The 18th president of Wartburg College has been announced as Dr. Rebecca Neiduski – the first woman to hold the job.  

Her appointment Monday follows current President Darrel Colson’s announcement that he will retire at the end of May Term. 

Neiduski hopes that every woman at Wartburg feels empowered to see the first female president of the college.  

“When I think about the opportunity to lead in a space with a new president who is a woman, I think about lifting up diverse identities for everyone on campus,” said Neiduski. “I hope that every woman on this campus feels empowered.” 

Others on campus feel the significance.  

“It is a little odd to think that in 2022 you would experience anything for the first time,” said Penni Pier, the director of the women’s studies program at Wartburg. “My reaction is both humbling and hopeful that I get to be at this institution at this time when there is a nexus of change happening.” 

Having a female president for the first time at Wartburg is celebrated with positive reactions from the student body.  

“Throughout the search we considered everyone regardless of gender and ethnicity and she just was the clearest fit for Wartburg’s 18th president,” Olivia Hobson, student body vice president, said. “That being said, as a female student leader, I am excited to see that in the highest role here at Wartburg.  

Hobson was the student body representative on the presidential search committee alongside the faculty and the board of regents.  

Other students echo Hobson’s excitement for more representation at Wartburg. 

“I did not expect to feel so excited or almost emotional because it is representation, I could almost see myself in that kind of position,” third-year music education major Katelyn Kluver said. “I think it is important to show young women that they can be leaders too and there are successful women out there and not just old white men.”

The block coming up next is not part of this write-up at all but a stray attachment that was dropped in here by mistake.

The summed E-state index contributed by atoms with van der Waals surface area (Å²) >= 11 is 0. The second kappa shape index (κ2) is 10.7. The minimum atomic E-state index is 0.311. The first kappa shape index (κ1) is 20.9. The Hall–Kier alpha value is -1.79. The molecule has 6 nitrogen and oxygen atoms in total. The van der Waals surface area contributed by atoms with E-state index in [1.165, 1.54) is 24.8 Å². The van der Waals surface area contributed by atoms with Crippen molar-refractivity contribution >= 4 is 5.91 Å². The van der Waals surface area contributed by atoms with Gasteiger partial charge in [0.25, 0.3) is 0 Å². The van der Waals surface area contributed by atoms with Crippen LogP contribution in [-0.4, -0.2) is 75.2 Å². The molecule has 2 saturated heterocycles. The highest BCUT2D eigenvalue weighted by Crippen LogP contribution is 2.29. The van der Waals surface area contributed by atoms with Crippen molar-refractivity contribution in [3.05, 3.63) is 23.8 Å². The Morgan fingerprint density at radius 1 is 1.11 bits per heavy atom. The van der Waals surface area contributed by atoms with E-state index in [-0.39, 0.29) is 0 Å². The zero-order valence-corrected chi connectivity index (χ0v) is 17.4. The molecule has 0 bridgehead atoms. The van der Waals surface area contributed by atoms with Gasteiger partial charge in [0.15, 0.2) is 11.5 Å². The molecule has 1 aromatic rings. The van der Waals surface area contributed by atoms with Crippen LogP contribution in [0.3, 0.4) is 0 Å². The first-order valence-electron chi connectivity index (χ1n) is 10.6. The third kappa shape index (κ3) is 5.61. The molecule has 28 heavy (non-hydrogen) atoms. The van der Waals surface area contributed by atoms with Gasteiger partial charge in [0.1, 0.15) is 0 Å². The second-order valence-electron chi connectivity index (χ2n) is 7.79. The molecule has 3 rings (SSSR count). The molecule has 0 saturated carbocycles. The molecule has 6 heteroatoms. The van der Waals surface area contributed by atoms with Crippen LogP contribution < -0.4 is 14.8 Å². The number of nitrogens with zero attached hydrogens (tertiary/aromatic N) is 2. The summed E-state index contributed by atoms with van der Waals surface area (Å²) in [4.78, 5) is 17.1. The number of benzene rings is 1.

Promoting diversity on campus and beyond is very important to Neiduski. To uplift minorities on campus, Neiduski recognizes her own privilege and commits to listening and validating other’s experiences.  

“As president, my intentionality will be around being there and being with you,” said Neiduski. “Showing up, being present, listening, learning to be vulnerable, and thinking about our own privileges will help us grow together.” 

Before assuming her current position as the dean of the School of Health Sciences at Elon University, Neiduski served as the department chair of occupational therapy at Concordia University.  

Neiduski brings her past experience as an occupational therapist into everything else she does. 

“As an occupational therapist, my job was to look at a person’s ability to move, walk, feed themselves, or other things and ask ourselves how we can make it better,” said Neiduski. “That mindset has been an incredible asset to me in other positions.”  

Neiduski will take office on July 1. 

“I’m most interested to see what our president’s first step will be. I want to see what our president has the power to influence and how might that compare to presidents in the past,” said third-year journalism and communication major James Mossman. 


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